Generally, Origin analysis as one way to

Generally,
free trade is a situation where a government does not interfere to influence
through quotas or duties what its citizens can buy from another country or what
they can produce and sell to another country. Nowadays, Asia has become the
“global factory”. The region with the largest economies such as Peoples’ Republic
of China, India and Japan and the Association of Southeast Asian Nations’
(ASEAN) economies have become key players in Free Trade Agreement activity. The
importance of FTAs to trade at the economy level has also increase as
reflecting the growth of FTAs.

In
addition, with Free Trade Agreements (FTAs) ASEAN companies have great
opportunities. Agreeing FTAs will give a company advantage to pay lower duty
fees. This is because of management in the supply chain and transaction
complexity. In fact, using FTAs will give more opportunities to businesses but
at the same time it also gives pressure. At the same time, all trade agreements
share one similarity which is they expose a company to potential trade
compliance issues. If companies cannot pay for penalties, they will face the
delays or reputational damages. These are just a few effects of violations of
trade regulations.

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Companies
are turning into automation of FTA Rule of Origin analysis as one way to ensure
compliance of trade regulation and maintain fully auditable records of every
transaction. These business processes are also proactive and gives “right first
time” information. Compliance professionals focus on looking for new FTA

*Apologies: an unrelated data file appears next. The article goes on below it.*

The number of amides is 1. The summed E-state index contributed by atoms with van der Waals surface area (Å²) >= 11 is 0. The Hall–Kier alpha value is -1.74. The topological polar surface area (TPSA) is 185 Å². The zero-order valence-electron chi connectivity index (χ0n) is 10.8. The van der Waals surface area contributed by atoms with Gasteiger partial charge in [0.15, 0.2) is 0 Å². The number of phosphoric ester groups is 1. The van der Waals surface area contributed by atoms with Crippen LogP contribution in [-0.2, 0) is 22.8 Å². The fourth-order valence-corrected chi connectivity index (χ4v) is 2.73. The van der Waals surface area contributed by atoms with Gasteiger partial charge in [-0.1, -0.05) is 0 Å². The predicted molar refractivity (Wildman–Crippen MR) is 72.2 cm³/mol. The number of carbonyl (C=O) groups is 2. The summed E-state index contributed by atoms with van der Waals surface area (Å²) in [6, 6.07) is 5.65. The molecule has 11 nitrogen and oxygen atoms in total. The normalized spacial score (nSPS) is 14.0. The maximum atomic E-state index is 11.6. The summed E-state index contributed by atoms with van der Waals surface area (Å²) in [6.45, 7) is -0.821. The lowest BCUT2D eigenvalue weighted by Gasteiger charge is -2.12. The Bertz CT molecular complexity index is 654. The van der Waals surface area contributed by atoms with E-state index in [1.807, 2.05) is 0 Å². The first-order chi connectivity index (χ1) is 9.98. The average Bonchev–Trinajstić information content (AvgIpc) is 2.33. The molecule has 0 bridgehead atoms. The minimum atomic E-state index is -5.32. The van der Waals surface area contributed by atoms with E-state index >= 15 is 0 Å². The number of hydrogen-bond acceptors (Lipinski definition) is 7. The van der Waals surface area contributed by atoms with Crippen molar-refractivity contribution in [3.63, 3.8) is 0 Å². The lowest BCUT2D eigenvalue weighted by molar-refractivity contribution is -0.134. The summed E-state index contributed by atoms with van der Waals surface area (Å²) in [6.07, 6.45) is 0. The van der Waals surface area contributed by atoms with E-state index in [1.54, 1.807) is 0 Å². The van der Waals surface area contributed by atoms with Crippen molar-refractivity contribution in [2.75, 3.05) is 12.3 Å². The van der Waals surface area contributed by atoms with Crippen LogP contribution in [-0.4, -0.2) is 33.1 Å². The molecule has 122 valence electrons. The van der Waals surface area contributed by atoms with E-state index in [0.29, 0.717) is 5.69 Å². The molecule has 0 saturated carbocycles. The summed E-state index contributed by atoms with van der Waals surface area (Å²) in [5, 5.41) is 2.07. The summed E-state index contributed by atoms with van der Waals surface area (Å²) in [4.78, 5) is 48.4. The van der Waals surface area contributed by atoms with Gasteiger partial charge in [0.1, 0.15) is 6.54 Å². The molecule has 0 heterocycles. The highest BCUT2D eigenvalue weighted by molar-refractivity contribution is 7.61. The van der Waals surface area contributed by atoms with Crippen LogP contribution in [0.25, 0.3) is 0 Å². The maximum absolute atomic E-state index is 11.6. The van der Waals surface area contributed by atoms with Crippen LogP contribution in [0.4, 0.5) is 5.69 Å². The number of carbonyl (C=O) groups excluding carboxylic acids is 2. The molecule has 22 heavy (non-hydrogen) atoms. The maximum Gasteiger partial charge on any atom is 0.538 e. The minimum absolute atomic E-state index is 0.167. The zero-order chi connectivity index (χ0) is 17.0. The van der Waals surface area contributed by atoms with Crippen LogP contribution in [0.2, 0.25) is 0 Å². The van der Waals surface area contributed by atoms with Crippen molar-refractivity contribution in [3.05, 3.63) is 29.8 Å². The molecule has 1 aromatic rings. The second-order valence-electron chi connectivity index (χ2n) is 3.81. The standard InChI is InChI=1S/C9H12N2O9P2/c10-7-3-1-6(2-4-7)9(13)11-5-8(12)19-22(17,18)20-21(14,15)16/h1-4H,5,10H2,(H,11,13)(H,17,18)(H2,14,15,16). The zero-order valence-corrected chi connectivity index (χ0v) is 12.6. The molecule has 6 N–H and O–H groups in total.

benefit opportunities in new trade lanes, rather than addressing issues with current
product or trade lane shipments.

Besides,
Asia Pacific region led by the ten members of the Association of Southeast
Asian Nations (ASEAN) is one part of the world looking to take a leadership
role. In 2014, its total GDP reached US$2.6tr and that positioning it the
seventh largest economy in the word, while its total trade was US$2.5tr and the
majority of it was intra-ASEAN trade. In the near future, Asia has a few number
of new and existing trade deals in the works to increase imports and exports. All
of the trade deals are created to increase further growth and cooperation
across the region. As example, China’s One Belt, One Road (OBOR), is an
economic and diplomatic initiative that could improve trade. China’s OBOR
initiative objective is to improve trade relationship with ASEAN, Middle Eastern,
and European countries. By building high-speed trains and highways through international
geographic corridors, it can connect China to the world.

According
to Reuters, when talking about trade deals, China, Japan and South Korea are
already discussing a trilateral trade agreed to refuse all forms of
protectionism, and they are taking a stronger stand than G20 major economies
against any US protectionist policies. Although TPP (excluded China) was
negotiated, one more extensive trade agreement has been under discussion. Since
2012, the Regional Comprehensive Economic Partnership (RCEP) agreement has been
negotiated by China and 15 other Asia Pacific Rim countries. RCEP consist of
ten members of ASEAN. They are Vietnam, Thailand, Singapore, Philippines,
Myanmar, Malaysia, Laos, Indonesia, Cambodia and Brunei. It’s also includes China,
India, Japan, South Korea, Australia and New Zealand, who are their trading
partner. Total trade with China amounted to US$345billion in 2015, showing 15.2
per cent share of total ASEAN trade in that year, according to data provided by
the ASEAN website. RCEP could transform the region into a market representing
US$22tr in economic activities and of the world’s population if it is implemented.

Asia’s
trade will continue to expand and grow if they are in the right trends. To
promote international trade and create a region that is a true global trade
leader, this region has a number of new and existing trade agreements in right place.
By getting the basics right in an easy and timely manner to maximize the cost
benefits of FTA usage, companies will get advantages from modernization of
their own trade processes.